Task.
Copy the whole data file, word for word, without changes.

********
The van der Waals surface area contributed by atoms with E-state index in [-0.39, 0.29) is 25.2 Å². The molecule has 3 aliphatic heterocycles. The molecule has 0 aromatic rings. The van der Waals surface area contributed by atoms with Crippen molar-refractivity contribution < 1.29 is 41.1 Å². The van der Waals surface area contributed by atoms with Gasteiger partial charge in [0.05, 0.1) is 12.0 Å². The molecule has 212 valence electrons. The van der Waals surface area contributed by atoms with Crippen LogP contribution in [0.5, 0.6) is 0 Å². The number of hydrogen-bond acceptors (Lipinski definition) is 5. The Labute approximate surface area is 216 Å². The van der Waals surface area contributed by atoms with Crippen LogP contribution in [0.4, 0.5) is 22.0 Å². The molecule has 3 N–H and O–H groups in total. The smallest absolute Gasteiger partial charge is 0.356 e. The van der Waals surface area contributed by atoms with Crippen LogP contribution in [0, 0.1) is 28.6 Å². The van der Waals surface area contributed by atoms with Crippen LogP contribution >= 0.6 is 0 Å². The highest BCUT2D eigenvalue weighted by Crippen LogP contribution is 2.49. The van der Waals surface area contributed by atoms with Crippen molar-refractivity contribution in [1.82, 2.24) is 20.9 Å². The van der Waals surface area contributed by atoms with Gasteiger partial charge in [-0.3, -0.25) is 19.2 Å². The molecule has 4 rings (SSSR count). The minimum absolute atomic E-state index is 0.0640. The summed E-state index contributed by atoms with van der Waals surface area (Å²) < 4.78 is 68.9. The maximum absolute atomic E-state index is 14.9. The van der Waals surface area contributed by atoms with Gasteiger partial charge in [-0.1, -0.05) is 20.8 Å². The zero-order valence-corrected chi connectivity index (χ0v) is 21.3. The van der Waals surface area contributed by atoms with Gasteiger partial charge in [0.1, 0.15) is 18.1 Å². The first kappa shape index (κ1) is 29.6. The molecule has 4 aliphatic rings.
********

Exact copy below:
The van der Waals surface area contributed by atoms with E-state index in [-0.39, 0.29) is 25.2 Å². The molecule has 3 aliphatic heterocycles. The molecule has 0 aromatic rings. The van der Waals surface area contributed by atoms with Crippen molar-refractivity contribution < 1.29 is 41.1 Å². The van der Waals surface area contributed by atoms with Gasteiger partial charge in [0.05, 0.1) is 12.0 Å². The molecule has 212 valence electrons. The van der Waals surface area contributed by atoms with Crippen LogP contribution in [0.5, 0.6) is 0 Å². The number of hydrogen-bond acceptors (Lipinski definition) is 5. The Labute approximate surface area is 216 Å². The van der Waals surface area contributed by atoms with Crippen LogP contribution in [0.4, 0.5) is 22.0 Å². The molecule has 3 N–H and O–H groups in total. The smallest absolute Gasteiger partial charge is 0.356 e. The van der Waals surface area contributed by atoms with Crippen LogP contribution in [0, 0.1) is 28.6 Å². The van der Waals surface area contributed by atoms with Crippen LogP contribution >= 0.6 is 0 Å². The highest BCUT2D eigenvalue weighted by Crippen LogP contribution is 2.49. The van der Waals surface area contributed by atoms with Crippen molar-refractivity contribution in [1.82, 2.24) is 20.9 Å². The van der Waals surface area contributed by atoms with Gasteiger partial charge in [-0.3, -0.25) is 19.2 Å². The molecule has 4 rings (SSSR count). The minimum absolute atomic E-state index is 0.0640. The summed E-state index contributed by atoms with van der Waals surface area (Å²) < 4.78 is 68.9. The maximum absolute atomic E-state index is 14.9. The van der Waals surface area contributed by atoms with Gasteiger partial charge in [-0.1, -0.05) is 20.8 Å². The zero-order valence-corrected chi connectivity index (χ0v) is 21.3. The van der Waals surface area contributed by atoms with Gasteiger partial charge in [0.1, 0.15) is 18.1 Å². The first kappa shape index (κ1) is 29.6. The molecule has 4 aliphatic rings.